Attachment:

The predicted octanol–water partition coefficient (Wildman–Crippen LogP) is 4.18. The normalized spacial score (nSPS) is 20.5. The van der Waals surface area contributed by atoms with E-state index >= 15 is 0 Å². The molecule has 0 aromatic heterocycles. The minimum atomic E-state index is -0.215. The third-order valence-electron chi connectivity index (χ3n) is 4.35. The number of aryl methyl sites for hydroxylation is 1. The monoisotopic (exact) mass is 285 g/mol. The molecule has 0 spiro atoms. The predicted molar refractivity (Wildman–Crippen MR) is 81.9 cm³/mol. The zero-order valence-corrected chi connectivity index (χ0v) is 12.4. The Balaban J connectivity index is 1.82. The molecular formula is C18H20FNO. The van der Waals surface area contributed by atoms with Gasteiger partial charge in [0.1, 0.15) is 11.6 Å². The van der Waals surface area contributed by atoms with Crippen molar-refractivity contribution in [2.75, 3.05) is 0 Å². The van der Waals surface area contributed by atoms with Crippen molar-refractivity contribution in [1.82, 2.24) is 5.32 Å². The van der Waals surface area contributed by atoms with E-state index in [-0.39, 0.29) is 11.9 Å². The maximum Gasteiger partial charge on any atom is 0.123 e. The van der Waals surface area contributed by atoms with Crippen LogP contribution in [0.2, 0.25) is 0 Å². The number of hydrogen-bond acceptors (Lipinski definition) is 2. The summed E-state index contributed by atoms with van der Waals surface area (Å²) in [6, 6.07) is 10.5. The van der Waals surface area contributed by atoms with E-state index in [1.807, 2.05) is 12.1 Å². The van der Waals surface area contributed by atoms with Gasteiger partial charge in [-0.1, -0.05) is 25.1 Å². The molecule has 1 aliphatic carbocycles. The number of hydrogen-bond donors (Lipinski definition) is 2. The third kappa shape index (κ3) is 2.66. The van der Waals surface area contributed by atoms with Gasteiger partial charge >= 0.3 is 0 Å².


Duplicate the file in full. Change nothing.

The predicted octanol–water partition coefficient (Wildman–Crippen LogP) is 4.18. The normalized spacial score (nSPS) is 20.5. The van der Waals surface area contributed by atoms with E-state index >= 15 is 0 Å². The molecule has 0 aromatic heterocycles. The minimum atomic E-state index is -0.215. The third-order valence-electron chi connectivity index (χ3n) is 4.35. The number of aryl methyl sites for hydroxylation is 1. The monoisotopic (exact) mass is 285 g/mol. The molecule has 0 spiro atoms. The predicted molar refractivity (Wildman–Crippen MR) is 81.9 cm³/mol. The zero-order valence-corrected chi connectivity index (χ0v) is 12.4. The Balaban J connectivity index is 1.82. The molecular formula is C18H20FNO. The van der Waals surface area contributed by atoms with Gasteiger partial charge in [0.1, 0.15) is 11.6 Å². The van der Waals surface area contributed by atoms with Crippen molar-refractivity contribution in [2.75, 3.05) is 0 Å². The van der Waals surface area contributed by atoms with Crippen molar-refractivity contribution in [1.82, 2.24) is 5.32 Å². The van der Waals surface area contributed by atoms with E-state index in [-0.39, 0.29) is 11.9 Å². The maximum Gasteiger partial charge on any atom is 0.123 e. The van der Waals surface area contributed by atoms with Crippen LogP contribution in [0.2, 0.25) is 0 Å². The number of hydrogen-bond acceptors (Lipinski definition) is 2. The summed E-state index contributed by atoms with van der Waals surface area (Å²) in [6, 6.07) is 10.5. The van der Waals surface area contributed by atoms with E-state index in [1.807, 2.05) is 12.1 Å². The van der Waals surface area contributed by atoms with Gasteiger partial charge in [-0.1, -0.05) is 25.1 Å². The molecule has 1 aliphatic carbocycles. The number of hydrogen-bond donors (Lipinski definition) is 2. The third kappa shape index (κ3) is 2.66. The van der Waals surface area contributed by atoms with Gasteiger partial charge >= 0.3 is 0 Å².